# Monday, 25 June 2012
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Why ASP.NET Medium Trust Isn't

On October 24 of last year I reported an ASP.NET Medium Trust vulnerability. This eventually resulted in KB 2698981 where Microsoft essentially deprecated ASP.NET Partial Trust.

The problem I reported was that it is possible to abuse Thread.Abort() to create an inconsistent TypedReference that violates type safety.

TypedReference is an interesting type and I've been on the lookout for a way to abuse it for a long time. It's purpose is to allow type safe references to be used in a generic way. To implement this a TypedReference contains both a pointer and a type and all operations it allows make sure that type safety isn't violated. It's a primitive type, so the runtime knows about it and treats it specially. It can be used from partially trusted code and because it can contain a reference to a location on the stack, the runtime enforces that TypedReference values can only be used from a single thread (by disallowing boxing or storing it in arrays or fields).

However, by having one thread repeatedly overwriting a TypedReference location on the stack with two different values and a second thread aborting the first thread at the right moment, you can end up with a TypedReference that combines the pointer from one value and the type from another value and thus violating type safety.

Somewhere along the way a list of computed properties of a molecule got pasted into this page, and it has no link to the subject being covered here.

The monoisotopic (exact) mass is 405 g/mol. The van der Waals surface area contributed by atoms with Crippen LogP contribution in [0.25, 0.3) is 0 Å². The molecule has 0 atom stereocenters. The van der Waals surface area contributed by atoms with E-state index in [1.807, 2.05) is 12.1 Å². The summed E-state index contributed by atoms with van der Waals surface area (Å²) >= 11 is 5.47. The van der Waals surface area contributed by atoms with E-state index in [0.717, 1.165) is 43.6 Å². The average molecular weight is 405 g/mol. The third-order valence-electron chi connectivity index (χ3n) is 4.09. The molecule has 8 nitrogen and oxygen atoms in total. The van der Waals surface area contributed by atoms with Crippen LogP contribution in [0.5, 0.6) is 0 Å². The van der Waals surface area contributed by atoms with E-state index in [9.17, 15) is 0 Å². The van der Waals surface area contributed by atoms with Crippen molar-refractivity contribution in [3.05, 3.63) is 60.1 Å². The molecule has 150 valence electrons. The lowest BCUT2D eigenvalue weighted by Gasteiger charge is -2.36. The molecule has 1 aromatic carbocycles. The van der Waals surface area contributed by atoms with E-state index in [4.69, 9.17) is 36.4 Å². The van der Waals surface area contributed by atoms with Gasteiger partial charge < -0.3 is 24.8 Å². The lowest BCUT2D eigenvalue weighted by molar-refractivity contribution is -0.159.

The source of the PoC is available here.

Monday, 25 June 2012 10:26:33 (W. Europe Daylight Time, UTC+02:00)  #    Comments [3]
Tuesday, 26 June 2012 14:31:19 (W. Europe Daylight Time, UTC+02:00)
The second I read "Thread.Abort" and "TypedReference" I knew immediately what you were up to ;-)

That trick must work for other types as well, right? Thinking of ArgIterator right now.

Anyway, why is this a medium-trust vulnerability? It gives any code control over the process, right?
Tuesday, 26 June 2012 14:39:02 (W. Europe Daylight Time, UTC+02:00)
Yes, ArgIterator has the same problem, but it is not as convenient to exploit ;-)

It requires medium trust because Thread.Abort() isn't allowed in lower trust levels. Although it might be possible to abuse a thread abort done by the runtime.
Tuesday, 26 June 2012 16:48:34 (W. Europe Daylight Time, UTC+02:00)
ASP.NET will abort on a timeout. You can also abuse System.Media.SoundPlayer: It starts a loader thread and aborts it on a timeout. The horribleness of this design aside, you can execute code on the loader thread by creating a custom URI prefix or by registering a custom synchronizationcontext.

I guess we can all learn from the .NET security model that same-process isolation doesn't really work in a complex system. Too many entry points and API surface.
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